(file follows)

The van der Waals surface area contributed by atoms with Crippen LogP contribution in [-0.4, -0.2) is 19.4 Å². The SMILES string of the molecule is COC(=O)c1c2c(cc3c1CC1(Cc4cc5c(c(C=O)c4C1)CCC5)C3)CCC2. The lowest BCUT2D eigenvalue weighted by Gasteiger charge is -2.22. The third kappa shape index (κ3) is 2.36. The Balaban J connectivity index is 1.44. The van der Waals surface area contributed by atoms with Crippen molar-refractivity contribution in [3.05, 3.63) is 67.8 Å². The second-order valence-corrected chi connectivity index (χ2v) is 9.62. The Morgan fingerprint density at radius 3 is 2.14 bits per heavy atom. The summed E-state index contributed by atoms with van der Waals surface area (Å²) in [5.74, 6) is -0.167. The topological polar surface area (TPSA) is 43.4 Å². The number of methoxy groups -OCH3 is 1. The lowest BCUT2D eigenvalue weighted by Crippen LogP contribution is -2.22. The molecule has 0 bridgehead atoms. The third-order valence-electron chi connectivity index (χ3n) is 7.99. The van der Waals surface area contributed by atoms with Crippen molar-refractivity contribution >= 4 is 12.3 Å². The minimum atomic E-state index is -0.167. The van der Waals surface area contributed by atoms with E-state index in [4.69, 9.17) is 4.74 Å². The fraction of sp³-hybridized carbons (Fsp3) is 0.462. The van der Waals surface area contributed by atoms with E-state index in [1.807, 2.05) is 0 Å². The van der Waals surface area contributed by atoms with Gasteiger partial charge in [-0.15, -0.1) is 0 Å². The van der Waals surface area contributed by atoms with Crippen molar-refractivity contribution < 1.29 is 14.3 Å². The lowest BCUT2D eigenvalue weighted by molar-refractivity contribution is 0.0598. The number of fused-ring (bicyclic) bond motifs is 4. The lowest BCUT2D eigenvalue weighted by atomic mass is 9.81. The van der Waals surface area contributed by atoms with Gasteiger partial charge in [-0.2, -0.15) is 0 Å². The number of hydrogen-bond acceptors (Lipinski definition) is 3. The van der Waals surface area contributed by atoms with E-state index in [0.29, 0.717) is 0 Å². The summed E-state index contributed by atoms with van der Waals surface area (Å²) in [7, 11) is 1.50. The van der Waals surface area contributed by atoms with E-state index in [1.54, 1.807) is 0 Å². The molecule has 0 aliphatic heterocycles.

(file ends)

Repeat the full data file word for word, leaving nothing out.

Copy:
The van der Waals surface area contributed by atoms with Crippen LogP contribution in [-0.4, -0.2) is 19.4 Å². The SMILES string of the molecule is COC(=O)c1c2c(cc3c1CC1(Cc4cc5c(c(C=O)c4C1)CCC5)C3)CCC2. The lowest BCUT2D eigenvalue weighted by Gasteiger charge is -2.22. The third kappa shape index (κ3) is 2.36. The Balaban J connectivity index is 1.44. The van der Waals surface area contributed by atoms with Crippen molar-refractivity contribution in [3.05, 3.63) is 67.8 Å². The second-order valence-corrected chi connectivity index (χ2v) is 9.62. The Morgan fingerprint density at radius 3 is 2.14 bits per heavy atom. The summed E-state index contributed by atoms with van der Waals surface area (Å²) in [5.74, 6) is -0.167. The topological polar surface area (TPSA) is 43.4 Å². The number of methoxy groups -OCH3 is 1. The lowest BCUT2D eigenvalue weighted by Crippen LogP contribution is -2.22. The molecule has 0 bridgehead atoms. The third-order valence-electron chi connectivity index (χ3n) is 7.99. The van der Waals surface area contributed by atoms with Crippen molar-refractivity contribution >= 4 is 12.3 Å². The minimum atomic E-state index is -0.167. The van der Waals surface area contributed by atoms with E-state index in [4.69, 9.17) is 4.74 Å². The fraction of sp³-hybridized carbons (Fsp3) is 0.462. The van der Waals surface area contributed by atoms with E-state index in [1.807, 2.05) is 0 Å². The van der Waals surface area contributed by atoms with Gasteiger partial charge in [-0.15, -0.1) is 0 Å². The van der Waals surface area contributed by atoms with Crippen molar-refractivity contribution < 1.29 is 14.3 Å². The lowest BCUT2D eigenvalue weighted by molar-refractivity contribution is 0.0598. The number of fused-ring (bicyclic) bond motifs is 4. The lowest BCUT2D eigenvalue weighted by atomic mass is 9.81. The van der Waals surface area contributed by atoms with Gasteiger partial charge in [-0.2, -0.15) is 0 Å². The number of hydrogen-bond acceptors (Lipinski definition) is 3. The van der Waals surface area contributed by atoms with E-state index in [0.29, 0.717) is 0 Å². The summed E-state index contributed by atoms with van der Waals surface area (Å²) in [7, 11) is 1.50. The van der Waals surface area contributed by atoms with E-state index in [1.54, 1.807) is 0 Å². The molecule has 0 aliphatic heterocycles.